BOCA RATON, FLA. — While a transition of U.S. Snacks distribution to a warehouse model will not be without bumps, the move is the right one for Kellogg Co. and will be successful, top executives said.
In a Feb. 21 presentation, John A. Bryant, chairman, president and chief executive officer, and Deanie Elsner, president, U.S. Snacks, discussed and defended the decision to make the move away from direct-store delivery (D.S.D.). The two spoke at the 2017 Consumer Analyst Group of New York annual conference at the Boca Raton Resort & Club in Boca Raton.
|John Bryant, chairman, president and c.e.o. of Kellogg|
“Forty per cent of our snacks already are sold through warehouse distribution,” Mr. Bryant said. “Where we are in warehouse with snacks (including Pringles), we have higher growth rates, higher share and higher margins.”
Ms. Elsner noted that already, U.S. Snacks is the largest Kellogg business in the United States with $3.2 billion in annual sales, led by the Cheez-It, Pringles and Rice Krispies Treats brands.
Ms. Elsner said a large part of the snacks business is invested in the D.S.D. system and acknowledged that the recent announcement to exit D.S.D. has “sparked a lot of debate.”
While saying she would not jump into the debate, she made the case for why the shift made sense. The products distributed by D.S.D. have qualities making them suitable for warehouse distribution, she said. For instance, Kellogg snacks are not fragile and have longer shelf life than many D.S.D. products.
While velocities are faster than most products distributed in warehouses, the velocities are not so fast they can’t be handled by retailers, she said.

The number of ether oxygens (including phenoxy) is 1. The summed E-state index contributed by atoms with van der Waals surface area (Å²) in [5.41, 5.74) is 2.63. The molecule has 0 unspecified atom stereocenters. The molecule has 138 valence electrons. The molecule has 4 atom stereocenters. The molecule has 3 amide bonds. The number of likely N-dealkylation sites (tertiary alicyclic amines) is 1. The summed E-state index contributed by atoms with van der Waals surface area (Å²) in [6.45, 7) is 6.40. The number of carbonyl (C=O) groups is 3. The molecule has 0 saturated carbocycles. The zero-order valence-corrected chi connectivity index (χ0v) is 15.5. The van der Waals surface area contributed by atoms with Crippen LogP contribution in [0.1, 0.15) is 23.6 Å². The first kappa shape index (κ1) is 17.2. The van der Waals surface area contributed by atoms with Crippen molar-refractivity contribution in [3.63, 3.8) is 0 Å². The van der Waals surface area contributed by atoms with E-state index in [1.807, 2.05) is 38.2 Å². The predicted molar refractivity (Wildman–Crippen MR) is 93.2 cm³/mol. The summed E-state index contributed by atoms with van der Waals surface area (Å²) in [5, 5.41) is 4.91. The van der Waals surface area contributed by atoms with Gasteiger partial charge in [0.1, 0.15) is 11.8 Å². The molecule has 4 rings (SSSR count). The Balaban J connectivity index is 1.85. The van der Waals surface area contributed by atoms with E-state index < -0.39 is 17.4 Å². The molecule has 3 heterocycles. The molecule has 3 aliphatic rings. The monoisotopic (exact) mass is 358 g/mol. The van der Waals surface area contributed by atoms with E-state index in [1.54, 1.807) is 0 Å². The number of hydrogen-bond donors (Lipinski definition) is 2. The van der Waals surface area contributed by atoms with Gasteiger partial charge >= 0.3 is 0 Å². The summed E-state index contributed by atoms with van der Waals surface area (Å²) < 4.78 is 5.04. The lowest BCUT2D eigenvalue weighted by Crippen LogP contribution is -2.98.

Consumer shopping habits are changing in a way that is unfavorable to D.S.D., Ms. Elsner said. Specifically, she said consumers are “splintering” trips to more channels.
She said retailers will benefit through smaller distribution center inventories across the entire Kellogg portfolio of products, with servicing more often.
Discussing the prospective transition, Ms. Elsner said the company’s D.S.D. infrastructure will remain fully functioning in place during the transition, but that incentive plans will help push the transition forward.
Noting again that the warehouse system already handles 75% of the Kellogg North American portfolio, she emphasized that Kellogg is not launching the warehouse system from scratch. The company benefits from information technology, customer service and invoicing systems already in place.
A seasoned leadership team will be leading the transition, she said.
|Deanie Elsner, president of U.S. Snacks for Kellogg|
“We are treating this transition like a major merger and acquisition,” she said. “For us, the numbers are clear, the time to shift from D.S.D. is now,” she said.
With all the preparations the company is making, Mr. Bryant said the shift will not be without bumps.
“It will be disruptive,” he said. “It will be volatile. Competitors will try to take advantage of the change. But it absolutely is the right thing to do.”
Mr. Bryant emphasized the importance of snacks company-wide at Kellogg, noting that the segment accounts for 50% of the company’s sales.
“Pringles revolutionized our international snacks business,” he said, doubling and tripling sales in many markets.
He said Pringles was still in a very early stage of growth in many markets, including South America and North America.
Kellogg in emerging markets has been growing at a 4% to 5% annual compounded rate, excluding acquisitions joint ventures and acquisitions.
Mr. Bryant said the opportunity in emerging markets is difficult to overstate.
“This is the defining trend of our lifetimes,” he said.Overall, Mr. Bryant expressed pride in Kellogg’s progress toward expanding its margins in its quest of a 350 basis point improvement between 2015 and 2018. Margins expanded by 90 basis points to 15.4% in 2016, and another 100 basis point gain is expected in 2017.